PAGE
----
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SW Aviator Feb/Mar 2001
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A Gourmet Journey through the Southwest
By Fletcher Anderson

don’t mean even for a moment to undervalue the proverbial Hundred Dollar Hamburger. But there are also times when you have been busy at work, or on the road and away from the family, and are tired and just really look forward to a quiet meal at home. However, just like with the Hundred Dollar Hamburger, the miracle of the airplane can enhance this experience as well.
Perhaps closer to the truth, dinner at home can be employed as yet another transparently obvious excuse to go flying. An example from personal experience comes to mind.

It was early fall — the time of year when the weather in our part of the world is at its very best. The days are growing shorter, but we still have long pleasant evenings. High in the mountains the aspen leaves are reaching the peak of their color. Out in the desert the temperatures are finally just right for a comfortable hike, while the water temperature in all the little creeks is still fine for a cool swim. Geese are migrating south. In the valleys the fall harvest is coming in, and there is a pleasant fragrance of native foods cooked over open fires. There have been a few early season storms, precursors of a winter sure to come; but right now we have a perfect Indian Summer. Life doesn’t get any better than this. Who would want to live anywhere else?

But while I am very much at home in the Southwest, today I am not yet "at home" home. I have just dropped off charter passengers at Albuquerque International Airport in the Duke City. I call Shelby, my company dispatcher (who is the same person as my wife — it’s a very small company), to report departing for Telluride and home.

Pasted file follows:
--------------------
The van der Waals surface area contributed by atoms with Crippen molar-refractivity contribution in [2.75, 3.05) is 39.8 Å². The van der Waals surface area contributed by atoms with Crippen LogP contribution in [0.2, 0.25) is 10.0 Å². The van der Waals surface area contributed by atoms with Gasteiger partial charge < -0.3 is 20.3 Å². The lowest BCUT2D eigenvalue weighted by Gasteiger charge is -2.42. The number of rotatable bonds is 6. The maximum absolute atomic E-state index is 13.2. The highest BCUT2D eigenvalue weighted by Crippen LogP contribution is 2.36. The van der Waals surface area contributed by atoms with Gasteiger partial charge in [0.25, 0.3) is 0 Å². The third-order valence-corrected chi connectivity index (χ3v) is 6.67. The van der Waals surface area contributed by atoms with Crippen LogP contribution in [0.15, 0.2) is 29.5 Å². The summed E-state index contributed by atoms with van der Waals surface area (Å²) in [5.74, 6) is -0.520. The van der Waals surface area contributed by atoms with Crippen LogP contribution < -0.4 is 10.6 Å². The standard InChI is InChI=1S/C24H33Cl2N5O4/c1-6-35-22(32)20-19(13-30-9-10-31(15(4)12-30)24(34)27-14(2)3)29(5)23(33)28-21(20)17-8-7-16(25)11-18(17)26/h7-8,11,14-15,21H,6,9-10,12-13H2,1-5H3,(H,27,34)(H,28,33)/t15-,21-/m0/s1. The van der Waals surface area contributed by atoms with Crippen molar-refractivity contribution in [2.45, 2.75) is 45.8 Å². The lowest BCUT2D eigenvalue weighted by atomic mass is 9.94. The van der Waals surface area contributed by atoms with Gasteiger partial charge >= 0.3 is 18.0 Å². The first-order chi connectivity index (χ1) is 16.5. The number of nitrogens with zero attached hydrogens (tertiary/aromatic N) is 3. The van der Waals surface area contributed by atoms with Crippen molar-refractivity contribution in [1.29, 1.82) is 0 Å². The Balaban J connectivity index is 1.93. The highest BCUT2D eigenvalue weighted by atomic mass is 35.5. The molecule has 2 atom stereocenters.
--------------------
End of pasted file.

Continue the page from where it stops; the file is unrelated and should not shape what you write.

"Darling, would you mind picking up something for dinner?" Shelby asks. This normally means going by the store on the drive home from the airport, but wouldn’t she be delighted if I made just a bit more effort and did something really special today? After all, not only does the Southwest have better weather and scenery than anywhere else, it also has much, much better food.

For instance, what have all those little clusters of motorists pulled off the New Mexico highway for? They know that chile, not variety, is the spice of life, and the smoky flavor and subtle earthy aftertaste of those big long green chilies grown all over New Mexico occupies a special place in gastronomic heaven. When they ripen, farmers take a few right off the field straight into a wire-cage propane powered roaster and set up beside the highway. At the peak of the harvest, they are found everywhere. There is a certain elegance in getting them this way; a direct connection to the soil, the season, and the local traditions that produced them.

So, to please my dispatcher, on the way home I land at Taos (SKX N36 27.49’ W105 40.35), elevation 7091 feet with a 5800 foot long runway aimed into the afternoon southwest breeze, where I borrow the crew car to head up the highway toward the Taos Pueblo. It has been too short a flight to purchase courtesy fuel. Perhaps the line crew would like some extra chilies? Let me grab a huge bundle of them wrapped in newspaper, and while I’m at it, maybe a big braided string of ajo and a garland of dried red chilies as well. As I throw this fiery load in the back seat of the plane, I hope my eyes don’t start watering.